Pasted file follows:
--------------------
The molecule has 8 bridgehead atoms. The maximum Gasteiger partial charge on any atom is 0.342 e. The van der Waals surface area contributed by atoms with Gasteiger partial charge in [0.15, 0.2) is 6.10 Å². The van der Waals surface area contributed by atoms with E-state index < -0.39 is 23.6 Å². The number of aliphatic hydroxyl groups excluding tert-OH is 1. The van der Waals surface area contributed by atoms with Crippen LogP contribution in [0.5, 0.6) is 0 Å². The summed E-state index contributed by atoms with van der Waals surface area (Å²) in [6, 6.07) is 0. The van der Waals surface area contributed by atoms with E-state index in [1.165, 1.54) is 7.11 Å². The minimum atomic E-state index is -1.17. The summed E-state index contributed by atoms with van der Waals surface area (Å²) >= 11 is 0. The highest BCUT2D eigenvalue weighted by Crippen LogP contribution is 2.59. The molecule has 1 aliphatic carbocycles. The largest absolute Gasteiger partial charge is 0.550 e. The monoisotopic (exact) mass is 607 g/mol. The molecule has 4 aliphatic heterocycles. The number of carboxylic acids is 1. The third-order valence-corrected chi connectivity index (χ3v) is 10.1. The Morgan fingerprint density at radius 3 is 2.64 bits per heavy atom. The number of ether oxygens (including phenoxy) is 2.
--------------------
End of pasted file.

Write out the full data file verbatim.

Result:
The molecule has 8 bridgehead atoms. The maximum Gasteiger partial charge on any atom is 0.342 e. The van der Waals surface area contributed by atoms with Gasteiger partial charge in [0.15, 0.2) is 6.10 Å². The van der Waals surface area contributed by atoms with E-state index < -0.39 is 23.6 Å². The number of aliphatic hydroxyl groups excluding tert-OH is 1. The van der Waals surface area contributed by atoms with Crippen LogP contribution in [0.5, 0.6) is 0 Å². The summed E-state index contributed by atoms with van der Waals surface area (Å²) in [6, 6.07) is 0. The van der Waals surface area contributed by atoms with E-state index in [1.165, 1.54) is 7.11 Å². The minimum atomic E-state index is -1.17. The summed E-state index contributed by atoms with van der Waals surface area (Å²) >= 11 is 0. The highest BCUT2D eigenvalue weighted by Crippen LogP contribution is 2.59. The molecule has 1 aliphatic carbocycles. The largest absolute Gasteiger partial charge is 0.550 e. The monoisotopic (exact) mass is 607 g/mol. The molecule has 4 aliphatic heterocycles. The number of carboxylic acids is 1. The third-order valence-corrected chi connectivity index (χ3v) is 10.1. The Morgan fingerprint density at radius 3 is 2.64 bits per heavy atom. The number of ether oxygens (including phenoxy) is 2.